Fatigue is one of the biggest detractors from optimal brain function. Whether it’s adrenal stress, life stress, work shifts, or not making sleep a priority in your life, not getting enough sleep or good quality sleep can be a singular cause of brain fog. We need at least 7 hours of sleep each night for optimal brain function. Even just one night of sleeping for only 5 hours can have a negative impact on your cortisol level. If you’re not getting good sleep you can pretty much count on weighing at least 5 extra pounds, having sugar cravings, and brain fog. If people are saying they can hack their sleep down to just 5 hours a night – or less – with certain coffee products, for example, don’t believe it. It’s not sustainable – or healthy – for your brain or your health in general. You can go here to read more about improving your sleep.
Blood Sugar Imbalances
Your brain relies on a steady source of glucose in your blood for proper functioning, including focus, memory, and clarity. To your brain, low blood sugar is like a 4-alarm fire and when this is occurring chronically, you end up in SOS – Survival Overdrive Syndrome – a phenomenon I talk about extensively in The Adrenal Thyroid Revolution, and which is a major contributor to not only brain fog in the short run, but possibly dementia in the long-run. Skipping meals, especially breakfast or lunch, is a super common cause of low blood sugar for women. Further, low blood sugar then makes us crave quick fixes in the form of sugary foods and quick carbs (muffins, cookies, pastries, for example), which cause toxic inflammation that can also impact your brain health. A sharp brain all day starts with a healthy breakfast that includes foods with high quality protein and fat, for example, an egg cooked in coconut or olive oil, and ½ of an avocado on the side. It’s also important to be aware of the symptoms of low blood sugar so you can learn to avoid it. There is a tremendous emphasis on maintaining healthy blood sugar balance in my book, and you can learn a quick way to keep your blood sugar steady in my article The 24-Hour Adrenal Reset.
Depression and Anxiety
Depression flattens out your brain signaling. Your neurons (nerve cells) just don’t fire with the same frequency as when you're in a more vibrant mood. Further, the lower levels of neurotransmitters including adrenaline (adrenal depletion can lead to decreased adrenaline production over time), serotonin, and dopamine that accompany depression can impact your ability to focus, remember, and feel mentally sharp. Worry and anxiety are on a spectrum, anxiety a more debilitating form of worry, which like worry, creates mental distraction – you’re focusing on the problem and this keeps your brain from processing new information easily, having easy recall, and paying attention to what’s immediately in front of you. Your brain is diverting its attention onto the worry. There are many causes of depression and anxiety, including current life circumstances, history of trauma, “brainflammation” (chronic inflammation affecting your brain), alterations in your gut microbiome, nutritional insufficiency, gluten or dairy intolerance, and more, all of which I discuss in The Adrenal Thyroid Revolution where I teach you how to shift your brain back to health by addressing all of these root causes.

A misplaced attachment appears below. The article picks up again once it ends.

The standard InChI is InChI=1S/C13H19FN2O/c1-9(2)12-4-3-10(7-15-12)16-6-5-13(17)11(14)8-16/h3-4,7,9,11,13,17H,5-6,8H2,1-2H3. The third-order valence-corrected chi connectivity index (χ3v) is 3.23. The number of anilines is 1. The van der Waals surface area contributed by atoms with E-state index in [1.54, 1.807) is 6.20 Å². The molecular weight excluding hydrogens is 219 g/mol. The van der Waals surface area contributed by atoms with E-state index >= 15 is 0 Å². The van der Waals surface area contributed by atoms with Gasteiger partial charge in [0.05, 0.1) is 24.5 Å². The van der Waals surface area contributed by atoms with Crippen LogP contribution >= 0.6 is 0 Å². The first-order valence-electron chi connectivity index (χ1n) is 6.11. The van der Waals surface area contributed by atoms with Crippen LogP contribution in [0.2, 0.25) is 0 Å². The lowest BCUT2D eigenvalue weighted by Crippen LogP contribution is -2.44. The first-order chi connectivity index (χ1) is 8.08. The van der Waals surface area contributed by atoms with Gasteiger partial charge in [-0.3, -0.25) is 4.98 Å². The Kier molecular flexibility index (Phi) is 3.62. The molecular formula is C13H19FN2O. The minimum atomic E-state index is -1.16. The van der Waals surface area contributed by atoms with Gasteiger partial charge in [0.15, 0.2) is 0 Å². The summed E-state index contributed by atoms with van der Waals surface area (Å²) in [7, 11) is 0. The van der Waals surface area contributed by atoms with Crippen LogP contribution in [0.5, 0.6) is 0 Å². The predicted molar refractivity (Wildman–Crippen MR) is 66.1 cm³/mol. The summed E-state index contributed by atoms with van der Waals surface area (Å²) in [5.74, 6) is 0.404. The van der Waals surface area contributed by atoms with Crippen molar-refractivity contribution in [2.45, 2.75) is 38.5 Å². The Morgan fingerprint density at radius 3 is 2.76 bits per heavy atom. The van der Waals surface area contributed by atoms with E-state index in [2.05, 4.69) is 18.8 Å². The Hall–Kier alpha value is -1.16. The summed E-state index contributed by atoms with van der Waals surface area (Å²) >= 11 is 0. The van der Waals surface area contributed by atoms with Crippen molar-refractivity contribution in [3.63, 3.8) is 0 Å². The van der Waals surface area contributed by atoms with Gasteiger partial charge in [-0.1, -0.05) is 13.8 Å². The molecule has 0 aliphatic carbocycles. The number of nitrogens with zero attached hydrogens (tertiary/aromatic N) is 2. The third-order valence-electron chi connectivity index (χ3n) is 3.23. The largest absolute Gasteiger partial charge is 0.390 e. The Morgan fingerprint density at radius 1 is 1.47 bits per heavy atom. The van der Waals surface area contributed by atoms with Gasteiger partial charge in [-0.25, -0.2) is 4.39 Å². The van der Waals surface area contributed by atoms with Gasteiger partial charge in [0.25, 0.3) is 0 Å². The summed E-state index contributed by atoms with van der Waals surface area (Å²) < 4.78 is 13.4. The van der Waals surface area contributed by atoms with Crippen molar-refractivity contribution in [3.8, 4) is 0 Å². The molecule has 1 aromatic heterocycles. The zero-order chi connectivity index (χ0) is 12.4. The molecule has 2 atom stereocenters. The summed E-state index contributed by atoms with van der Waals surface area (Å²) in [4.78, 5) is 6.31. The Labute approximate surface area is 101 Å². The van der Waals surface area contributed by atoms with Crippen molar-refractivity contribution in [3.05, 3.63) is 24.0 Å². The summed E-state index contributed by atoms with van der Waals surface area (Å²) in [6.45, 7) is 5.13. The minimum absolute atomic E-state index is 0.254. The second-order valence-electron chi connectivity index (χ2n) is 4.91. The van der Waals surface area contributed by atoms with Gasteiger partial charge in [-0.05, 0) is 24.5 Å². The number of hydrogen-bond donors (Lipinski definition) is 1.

Brain fog is not an inevitable fact of life or aging. We should all eventually become wise, sharp minded old ladies! @avivaromm
Trouble in Your Microbiome
Disruptions in the gut microbiome, particularly when there’s overgrowth of a variety of Candida, a naturally occurring type of yeast, can cause fatigue, anxiety, and depression, and can lead to a state of low-level intoxication much like alcohol intake, all of which can affect focus, memory, and concentration. The microbiome can become disrupted due to stress, diet, history of antibiotic use, leaky gut, as well as other imbalances in the gut. Therefore, restoring microbiome health is an essential step I take with all my patients who have brain fog and either also have gut symptoms or who don’t have the reasons for brain fog above even if they don’t have obvious gut symptoms. This starts with a diet Reboot (Elimination Diet) during which I recommend adding in fermented foods (sauerkraut, kimchi, lactofermented vegetables, and if tolerated, organic sheep, goat, or cow yogurt or kefir) and in most cases, a probiotic as well. For more information on how to do an elimination diet see this article here, and get my complete 4R Gut Healing Plan in The Adrenal Thyroid Revolution. Also, check out my 28-Day Gut Reset Challenge, a complementary program to my book.
Yes, this is a real term – and it’s a phenomenon that occurs when chemicals and immune system components causing inflammation in the general circulation of the body cross the blood brain barrier (BBB) and cause inflammation in the brain. Brainflammation has been associated with anxiety, depression, brain fog, and dementia, and can occur as a result of anything that causes general inflammation. In my medical practice, the first thing I do when I am trying to find the root of inflammation is to remove the most common food triggers of brainflammation including gluten, grains/flour products, and dairy and do the 4R Gut Reset or Reboot + 4R Gut Healing Plan. I’m not against these foods, but if you have brain fog they could be a problem for you.
I also do a complete medical exam and lab workup to assess for other common medical causes of brainflammation including autoimmune disease, diabetes, chronic fatigue syndrome, hypothyroidism, nutritional deficiencies, and stealth infections including Epstein-Barr Virus (EBV) – any of which can cause brain fog and brainflammation, and which may occur singly or together (for example, EBV and Hashimoto’s commonly co-occur).